Through its non-traditional depictions of women in both fiction and illustrations, Ranch Romances gives female characters (and, to some extent, female readers) a sense of agency in a male-dominated realm. We are particularly intrigued by the magazine’s inversion of the conventional male gaze, an inversion that allows women to participate equally in looking, observing, and objectifying. We have found, however, that Ranch Romances’ progressive and independent women are ultimately domesticated: the “tiger lady,” as one story calls her, is tamed by love and marriage, and happily trades roaming the Western range for the safe confines of home.
Our paper examines the course of female characters in Ranch Romances in relation to changing cultural attitudes about femininity, sexuality, and power. We hope to show why the oft-neglected form of pulp magazine deserves academic consideration, and how collaborative undergraduate research can do just that.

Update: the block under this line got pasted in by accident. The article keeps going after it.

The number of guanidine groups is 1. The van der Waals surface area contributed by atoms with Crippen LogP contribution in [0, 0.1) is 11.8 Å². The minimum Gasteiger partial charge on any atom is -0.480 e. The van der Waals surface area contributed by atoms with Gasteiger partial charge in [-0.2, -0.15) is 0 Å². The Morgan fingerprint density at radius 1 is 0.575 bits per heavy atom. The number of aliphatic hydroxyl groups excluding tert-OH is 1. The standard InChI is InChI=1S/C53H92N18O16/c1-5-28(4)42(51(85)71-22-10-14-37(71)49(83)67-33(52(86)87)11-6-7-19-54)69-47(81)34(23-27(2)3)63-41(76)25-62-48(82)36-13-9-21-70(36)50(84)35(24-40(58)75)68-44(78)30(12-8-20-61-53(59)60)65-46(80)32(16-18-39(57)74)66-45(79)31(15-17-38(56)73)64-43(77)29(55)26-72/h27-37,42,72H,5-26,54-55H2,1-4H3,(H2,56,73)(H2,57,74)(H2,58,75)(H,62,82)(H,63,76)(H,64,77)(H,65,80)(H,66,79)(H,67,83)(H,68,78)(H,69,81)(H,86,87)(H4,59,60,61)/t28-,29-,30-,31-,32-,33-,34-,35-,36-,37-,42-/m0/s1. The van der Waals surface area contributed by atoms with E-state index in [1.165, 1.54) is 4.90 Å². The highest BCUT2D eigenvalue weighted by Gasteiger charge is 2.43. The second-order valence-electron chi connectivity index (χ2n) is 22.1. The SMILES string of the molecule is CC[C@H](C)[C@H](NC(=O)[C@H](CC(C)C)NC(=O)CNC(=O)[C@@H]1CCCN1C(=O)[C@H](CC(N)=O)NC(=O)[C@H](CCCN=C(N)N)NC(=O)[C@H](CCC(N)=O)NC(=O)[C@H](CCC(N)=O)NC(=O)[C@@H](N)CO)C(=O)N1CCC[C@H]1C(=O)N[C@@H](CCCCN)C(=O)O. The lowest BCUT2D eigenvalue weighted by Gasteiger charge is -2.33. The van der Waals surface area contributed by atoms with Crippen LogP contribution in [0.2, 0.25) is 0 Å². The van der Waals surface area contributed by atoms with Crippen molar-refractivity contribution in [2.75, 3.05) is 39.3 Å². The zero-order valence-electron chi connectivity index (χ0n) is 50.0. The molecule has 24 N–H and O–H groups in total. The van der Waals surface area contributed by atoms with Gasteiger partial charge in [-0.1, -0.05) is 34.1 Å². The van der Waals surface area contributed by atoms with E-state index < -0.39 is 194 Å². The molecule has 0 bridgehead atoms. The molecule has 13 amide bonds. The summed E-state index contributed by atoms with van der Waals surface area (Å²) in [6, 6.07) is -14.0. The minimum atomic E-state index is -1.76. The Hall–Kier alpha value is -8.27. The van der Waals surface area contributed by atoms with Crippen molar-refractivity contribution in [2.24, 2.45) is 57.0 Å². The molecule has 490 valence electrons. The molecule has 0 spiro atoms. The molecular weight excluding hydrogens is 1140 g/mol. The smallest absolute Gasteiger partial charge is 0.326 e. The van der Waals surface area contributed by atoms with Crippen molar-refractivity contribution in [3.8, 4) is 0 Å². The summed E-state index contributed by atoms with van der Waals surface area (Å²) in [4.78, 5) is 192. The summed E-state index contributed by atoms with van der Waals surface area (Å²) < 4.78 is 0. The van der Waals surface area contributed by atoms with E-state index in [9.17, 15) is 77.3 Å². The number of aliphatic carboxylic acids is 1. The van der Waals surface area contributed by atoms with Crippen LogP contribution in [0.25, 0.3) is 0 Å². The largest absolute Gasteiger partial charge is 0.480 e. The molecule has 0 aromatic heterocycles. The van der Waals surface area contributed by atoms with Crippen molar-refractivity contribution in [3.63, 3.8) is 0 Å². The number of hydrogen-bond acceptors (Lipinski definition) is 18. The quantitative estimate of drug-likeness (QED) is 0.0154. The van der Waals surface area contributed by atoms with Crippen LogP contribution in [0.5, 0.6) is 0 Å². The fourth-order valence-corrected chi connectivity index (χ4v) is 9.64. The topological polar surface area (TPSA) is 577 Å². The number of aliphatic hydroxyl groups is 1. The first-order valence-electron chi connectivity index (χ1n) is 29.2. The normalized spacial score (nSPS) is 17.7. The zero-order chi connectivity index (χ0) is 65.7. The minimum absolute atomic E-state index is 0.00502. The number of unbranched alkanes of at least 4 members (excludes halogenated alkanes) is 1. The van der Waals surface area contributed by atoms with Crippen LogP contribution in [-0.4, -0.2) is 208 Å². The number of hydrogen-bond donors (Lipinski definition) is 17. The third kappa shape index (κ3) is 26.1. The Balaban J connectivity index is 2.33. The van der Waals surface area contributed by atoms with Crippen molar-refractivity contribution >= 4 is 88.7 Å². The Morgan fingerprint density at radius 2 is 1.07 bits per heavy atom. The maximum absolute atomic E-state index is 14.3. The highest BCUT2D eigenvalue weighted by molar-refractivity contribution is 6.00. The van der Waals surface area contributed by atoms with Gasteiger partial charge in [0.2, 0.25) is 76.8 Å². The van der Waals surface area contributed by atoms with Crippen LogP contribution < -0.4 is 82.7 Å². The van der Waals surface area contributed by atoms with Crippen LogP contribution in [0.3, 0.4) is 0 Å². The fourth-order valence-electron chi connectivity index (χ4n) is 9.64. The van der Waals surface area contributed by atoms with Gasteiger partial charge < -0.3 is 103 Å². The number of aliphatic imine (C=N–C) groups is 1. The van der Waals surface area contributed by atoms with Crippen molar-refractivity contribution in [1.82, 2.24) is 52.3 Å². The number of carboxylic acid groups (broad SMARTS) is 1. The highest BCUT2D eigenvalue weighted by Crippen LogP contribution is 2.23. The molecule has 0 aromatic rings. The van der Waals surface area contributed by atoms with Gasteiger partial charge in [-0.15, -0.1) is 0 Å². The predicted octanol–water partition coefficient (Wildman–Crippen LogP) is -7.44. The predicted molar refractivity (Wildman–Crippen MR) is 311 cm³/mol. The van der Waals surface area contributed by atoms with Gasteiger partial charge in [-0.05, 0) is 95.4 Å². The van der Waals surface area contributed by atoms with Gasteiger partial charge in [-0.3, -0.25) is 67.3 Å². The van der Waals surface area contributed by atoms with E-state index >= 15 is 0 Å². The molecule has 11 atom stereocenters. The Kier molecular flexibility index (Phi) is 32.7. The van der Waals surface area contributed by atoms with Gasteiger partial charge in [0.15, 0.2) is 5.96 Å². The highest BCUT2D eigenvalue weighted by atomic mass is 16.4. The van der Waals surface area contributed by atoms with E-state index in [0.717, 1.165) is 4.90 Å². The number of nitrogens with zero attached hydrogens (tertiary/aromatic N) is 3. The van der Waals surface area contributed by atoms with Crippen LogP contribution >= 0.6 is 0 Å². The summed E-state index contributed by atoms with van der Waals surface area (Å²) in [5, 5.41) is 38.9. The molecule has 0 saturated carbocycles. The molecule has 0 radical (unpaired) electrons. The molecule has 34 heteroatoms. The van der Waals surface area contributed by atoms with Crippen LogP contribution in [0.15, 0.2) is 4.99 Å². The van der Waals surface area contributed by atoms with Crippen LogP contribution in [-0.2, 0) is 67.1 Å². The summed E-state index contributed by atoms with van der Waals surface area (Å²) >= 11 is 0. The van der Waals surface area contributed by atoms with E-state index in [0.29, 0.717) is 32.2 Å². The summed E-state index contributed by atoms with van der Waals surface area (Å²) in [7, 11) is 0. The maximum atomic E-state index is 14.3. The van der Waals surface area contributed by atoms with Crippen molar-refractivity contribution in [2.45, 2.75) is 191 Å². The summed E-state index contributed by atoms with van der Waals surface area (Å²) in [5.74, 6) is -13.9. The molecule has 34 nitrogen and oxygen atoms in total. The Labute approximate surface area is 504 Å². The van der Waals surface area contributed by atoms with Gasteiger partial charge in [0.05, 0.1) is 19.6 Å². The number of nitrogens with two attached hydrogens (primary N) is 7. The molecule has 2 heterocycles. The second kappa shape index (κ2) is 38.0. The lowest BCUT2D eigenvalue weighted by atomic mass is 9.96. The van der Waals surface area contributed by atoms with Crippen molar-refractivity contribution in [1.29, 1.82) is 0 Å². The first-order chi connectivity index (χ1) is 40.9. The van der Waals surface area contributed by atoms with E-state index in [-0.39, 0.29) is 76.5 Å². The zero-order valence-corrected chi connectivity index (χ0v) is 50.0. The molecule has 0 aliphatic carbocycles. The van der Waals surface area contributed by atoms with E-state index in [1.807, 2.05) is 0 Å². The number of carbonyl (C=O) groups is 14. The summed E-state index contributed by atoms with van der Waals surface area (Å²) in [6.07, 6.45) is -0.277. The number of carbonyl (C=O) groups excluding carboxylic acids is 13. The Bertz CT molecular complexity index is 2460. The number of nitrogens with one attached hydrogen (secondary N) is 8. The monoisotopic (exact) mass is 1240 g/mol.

Earle, David M. Re-Covering Modernism: Pulps, Paperbacks, and the Prejudice of Form. Burlington, VT: Ashgate Publishers, 2009.
In the Fall 2010 seminar, “Modernism in Magazines,” Rachel Andersen, Zoe Balaconis, John Evans, Lisle Gwynn, Hamilton May, Josh Parkey, Susan Ramsay, Danny Weiss, and Liza Winship conducted research and wrote a paper on racial silencing in the little magazine Contempo. After the seminar, Anderson and Balaconis received a grant to investigate the Contempo Papers at the Harry Ransom Humanities Research Center in Austin, Texas. Suzanne W. Churchill built on these drafts and findings, conducted additional research at UNC-Chapel Hill, University of South Carolina, and elsewhere, and revised the argument. The resulting co-authored article was published in March 2016 in the Vol. 1, Cycle 1 of Modernism/Modernity’s print-plus platform.
For a 2007 seminar on “Modernism in Black & White,” Drew Brookie, Hall Carey, Cameron Hardesty, Joel Hewett, Nakia Long, Amy Trainor, and Christian Williams researched and wrote a paper on “Youth Culture in The Crisis and Fire!!,” which Nakia Long presented at the Transatlantic Print Culture Symposium at the University of Delaware. Suzanne W. Churchill subsequently conducted further research, revising and developed their findings. The resulting co-authored article appeared in Journal of Modern Periodicals 1:1 (2010): 64-99.